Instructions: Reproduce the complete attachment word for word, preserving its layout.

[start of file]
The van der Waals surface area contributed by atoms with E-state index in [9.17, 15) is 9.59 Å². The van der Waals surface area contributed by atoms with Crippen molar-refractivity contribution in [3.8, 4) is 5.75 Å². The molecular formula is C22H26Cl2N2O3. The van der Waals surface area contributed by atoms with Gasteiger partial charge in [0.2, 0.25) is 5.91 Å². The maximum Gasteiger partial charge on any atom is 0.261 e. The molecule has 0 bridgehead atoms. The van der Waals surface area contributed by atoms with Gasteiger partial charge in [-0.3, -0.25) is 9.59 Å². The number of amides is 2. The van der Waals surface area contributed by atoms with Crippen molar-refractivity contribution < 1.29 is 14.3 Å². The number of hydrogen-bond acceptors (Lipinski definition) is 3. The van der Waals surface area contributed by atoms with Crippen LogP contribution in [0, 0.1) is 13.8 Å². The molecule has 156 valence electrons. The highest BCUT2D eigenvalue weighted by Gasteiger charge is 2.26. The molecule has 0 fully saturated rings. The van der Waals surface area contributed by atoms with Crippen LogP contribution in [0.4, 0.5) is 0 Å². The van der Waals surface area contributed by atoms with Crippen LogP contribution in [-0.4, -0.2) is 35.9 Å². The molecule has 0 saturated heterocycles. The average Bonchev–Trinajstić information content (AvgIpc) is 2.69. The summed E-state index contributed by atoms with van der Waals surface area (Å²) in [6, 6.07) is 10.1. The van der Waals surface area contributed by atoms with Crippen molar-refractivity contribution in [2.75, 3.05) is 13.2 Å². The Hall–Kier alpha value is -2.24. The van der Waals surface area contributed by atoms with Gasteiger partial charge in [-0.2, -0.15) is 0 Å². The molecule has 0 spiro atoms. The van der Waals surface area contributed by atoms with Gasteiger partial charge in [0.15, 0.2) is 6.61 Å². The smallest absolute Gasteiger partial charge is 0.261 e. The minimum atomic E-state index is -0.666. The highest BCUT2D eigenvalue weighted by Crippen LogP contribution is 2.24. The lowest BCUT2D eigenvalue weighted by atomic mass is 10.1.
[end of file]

The van der Waals surface area contributed by atoms with E-state index in [9.17, 15) is 9.59 Å². The van der Waals surface area contributed by atoms with Crippen molar-refractivity contribution in [3.8, 4) is 5.75 Å². The molecular formula is C22H26Cl2N2O3. The van der Waals surface area contributed by atoms with Gasteiger partial charge in [0.2, 0.25) is 5.91 Å². The maximum Gasteiger partial charge on any atom is 0.261 e. The molecule has 0 bridgehead atoms. The van der Waals surface area contributed by atoms with Gasteiger partial charge in [-0.3, -0.25) is 9.59 Å². The number of amides is 2. The van der Waals surface area contributed by atoms with Crippen molar-refractivity contribution < 1.29 is 14.3 Å². The number of hydrogen-bond acceptors (Lipinski definition) is 3. The van der Waals surface area contributed by atoms with Crippen LogP contribution in [0, 0.1) is 13.8 Å². The molecule has 156 valence electrons. The highest BCUT2D eigenvalue weighted by Gasteiger charge is 2.26. The molecule has 0 fully saturated rings. The van der Waals surface area contributed by atoms with Crippen LogP contribution in [0.4, 0.5) is 0 Å². The van der Waals surface area contributed by atoms with Crippen LogP contribution in [-0.4, -0.2) is 35.9 Å². The molecule has 0 saturated heterocycles. The average Bonchev–Trinajstić information content (AvgIpc) is 2.69. The summed E-state index contributed by atoms with van der Waals surface area (Å²) in [6, 6.07) is 10.1. The van der Waals surface area contributed by atoms with Crippen molar-refractivity contribution in [2.75, 3.05) is 13.2 Å². The Hall–Kier alpha value is -2.24. The van der Waals surface area contributed by atoms with Gasteiger partial charge in [-0.2, -0.15) is 0 Å². The molecule has 0 spiro atoms. The van der Waals surface area contributed by atoms with Gasteiger partial charge in [0.15, 0.2) is 6.61 Å². The smallest absolute Gasteiger partial charge is 0.261 e. The minimum atomic E-state index is -0.666. The highest BCUT2D eigenvalue weighted by Crippen LogP contribution is 2.24. The lowest BCUT2D eigenvalue weighted by atomic mass is 10.1.